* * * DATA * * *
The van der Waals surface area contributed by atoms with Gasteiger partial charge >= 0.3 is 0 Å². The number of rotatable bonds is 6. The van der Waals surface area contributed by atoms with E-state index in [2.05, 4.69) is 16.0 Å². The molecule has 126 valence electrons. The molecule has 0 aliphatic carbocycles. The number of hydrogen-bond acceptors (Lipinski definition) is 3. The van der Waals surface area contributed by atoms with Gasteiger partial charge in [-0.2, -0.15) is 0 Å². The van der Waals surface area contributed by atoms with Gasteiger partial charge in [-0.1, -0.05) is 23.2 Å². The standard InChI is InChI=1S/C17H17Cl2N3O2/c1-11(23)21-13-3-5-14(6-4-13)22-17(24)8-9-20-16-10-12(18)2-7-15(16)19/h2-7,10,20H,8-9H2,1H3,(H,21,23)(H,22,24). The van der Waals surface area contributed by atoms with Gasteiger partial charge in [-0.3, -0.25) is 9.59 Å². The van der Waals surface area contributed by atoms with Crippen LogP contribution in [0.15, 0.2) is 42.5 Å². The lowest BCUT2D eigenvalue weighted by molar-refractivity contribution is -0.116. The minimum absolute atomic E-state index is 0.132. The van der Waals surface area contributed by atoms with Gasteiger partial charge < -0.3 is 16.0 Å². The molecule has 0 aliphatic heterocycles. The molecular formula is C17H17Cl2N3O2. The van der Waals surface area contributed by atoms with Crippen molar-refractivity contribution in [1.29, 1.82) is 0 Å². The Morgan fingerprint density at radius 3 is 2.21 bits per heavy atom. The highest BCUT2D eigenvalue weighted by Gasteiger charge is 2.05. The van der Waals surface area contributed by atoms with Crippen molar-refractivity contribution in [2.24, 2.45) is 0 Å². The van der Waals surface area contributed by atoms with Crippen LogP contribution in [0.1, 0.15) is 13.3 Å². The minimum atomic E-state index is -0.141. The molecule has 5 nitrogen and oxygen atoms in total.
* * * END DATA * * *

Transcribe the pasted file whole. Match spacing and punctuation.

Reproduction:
The van der Waals surface area contributed by atoms with Gasteiger partial charge >= 0.3 is 0 Å². The number of rotatable bonds is 6. The van der Waals surface area contributed by atoms with E-state index in [2.05, 4.69) is 16.0 Å². The molecule has 126 valence electrons. The molecule has 0 aliphatic carbocycles. The number of hydrogen-bond acceptors (Lipinski definition) is 3. The van der Waals surface area contributed by atoms with Gasteiger partial charge in [-0.2, -0.15) is 0 Å². The van der Waals surface area contributed by atoms with Gasteiger partial charge in [-0.1, -0.05) is 23.2 Å². The standard InChI is InChI=1S/C17H17Cl2N3O2/c1-11(23)21-13-3-5-14(6-4-13)22-17(24)8-9-20-16-10-12(18)2-7-15(16)19/h2-7,10,20H,8-9H2,1H3,(H,21,23)(H,22,24). The van der Waals surface area contributed by atoms with Gasteiger partial charge in [-0.3, -0.25) is 9.59 Å². The van der Waals surface area contributed by atoms with Crippen LogP contribution in [0.15, 0.2) is 42.5 Å². The lowest BCUT2D eigenvalue weighted by molar-refractivity contribution is -0.116. The minimum absolute atomic E-state index is 0.132. The van der Waals surface area contributed by atoms with Gasteiger partial charge < -0.3 is 16.0 Å². The molecule has 0 aliphatic heterocycles. The molecular formula is C17H17Cl2N3O2. The van der Waals surface area contributed by atoms with Crippen molar-refractivity contribution in [1.29, 1.82) is 0 Å². The Morgan fingerprint density at radius 3 is 2.21 bits per heavy atom. The highest BCUT2D eigenvalue weighted by Gasteiger charge is 2.05. The van der Waals surface area contributed by atoms with Crippen molar-refractivity contribution in [2.24, 2.45) is 0 Å². The van der Waals surface area contributed by atoms with Crippen LogP contribution in [0.1, 0.15) is 13.3 Å². The minimum atomic E-state index is -0.141. The molecule has 5 nitrogen and oxygen atoms in total.